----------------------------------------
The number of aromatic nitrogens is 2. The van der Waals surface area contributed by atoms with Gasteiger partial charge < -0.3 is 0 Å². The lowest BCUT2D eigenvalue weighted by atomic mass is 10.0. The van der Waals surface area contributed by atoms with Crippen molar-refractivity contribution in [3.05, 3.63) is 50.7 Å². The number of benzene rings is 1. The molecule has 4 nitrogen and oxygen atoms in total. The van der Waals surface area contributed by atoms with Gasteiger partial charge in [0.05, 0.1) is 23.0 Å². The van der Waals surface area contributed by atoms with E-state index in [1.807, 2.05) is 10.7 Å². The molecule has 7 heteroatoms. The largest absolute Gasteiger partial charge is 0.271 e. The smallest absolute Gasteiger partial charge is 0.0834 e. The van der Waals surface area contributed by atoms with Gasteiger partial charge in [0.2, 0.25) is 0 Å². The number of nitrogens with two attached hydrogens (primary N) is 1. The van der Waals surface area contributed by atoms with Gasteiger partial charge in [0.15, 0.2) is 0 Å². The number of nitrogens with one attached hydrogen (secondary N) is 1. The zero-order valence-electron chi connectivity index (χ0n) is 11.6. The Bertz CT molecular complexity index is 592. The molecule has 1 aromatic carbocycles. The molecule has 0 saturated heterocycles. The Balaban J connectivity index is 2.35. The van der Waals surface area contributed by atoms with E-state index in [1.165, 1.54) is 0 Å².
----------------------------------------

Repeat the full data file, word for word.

The number of aromatic nitrogens is 2. The van der Waals surface area contributed by atoms with Gasteiger partial charge < -0.3 is 0 Å². The lowest BCUT2D eigenvalue weighted by atomic mass is 10.0. The van der Waals surface area contributed by atoms with Crippen molar-refractivity contribution in [3.05, 3.63) is 50.7 Å². The number of benzene rings is 1. The molecule has 4 nitrogen and oxygen atoms in total. The van der Waals surface area contributed by atoms with Gasteiger partial charge in [0.05, 0.1) is 23.0 Å². The van der Waals surface area contributed by atoms with E-state index in [1.807, 2.05) is 10.7 Å². The molecule has 7 heteroatoms. The largest absolute Gasteiger partial charge is 0.271 e. The smallest absolute Gasteiger partial charge is 0.0834 e. The van der Waals surface area contributed by atoms with Gasteiger partial charge in [0.2, 0.25) is 0 Å². The number of nitrogens with two attached hydrogens (primary N) is 1. The van der Waals surface area contributed by atoms with Gasteiger partial charge in [0.15, 0.2) is 0 Å². The number of nitrogens with one attached hydrogen (secondary N) is 1. The zero-order valence-electron chi connectivity index (χ0n) is 11.6. The Bertz CT molecular complexity index is 592. The molecule has 1 aromatic carbocycles. The molecule has 0 saturated heterocycles. The Balaban J connectivity index is 2.35. The van der Waals surface area contributed by atoms with E-state index in [1.165, 1.54) is 0 Å².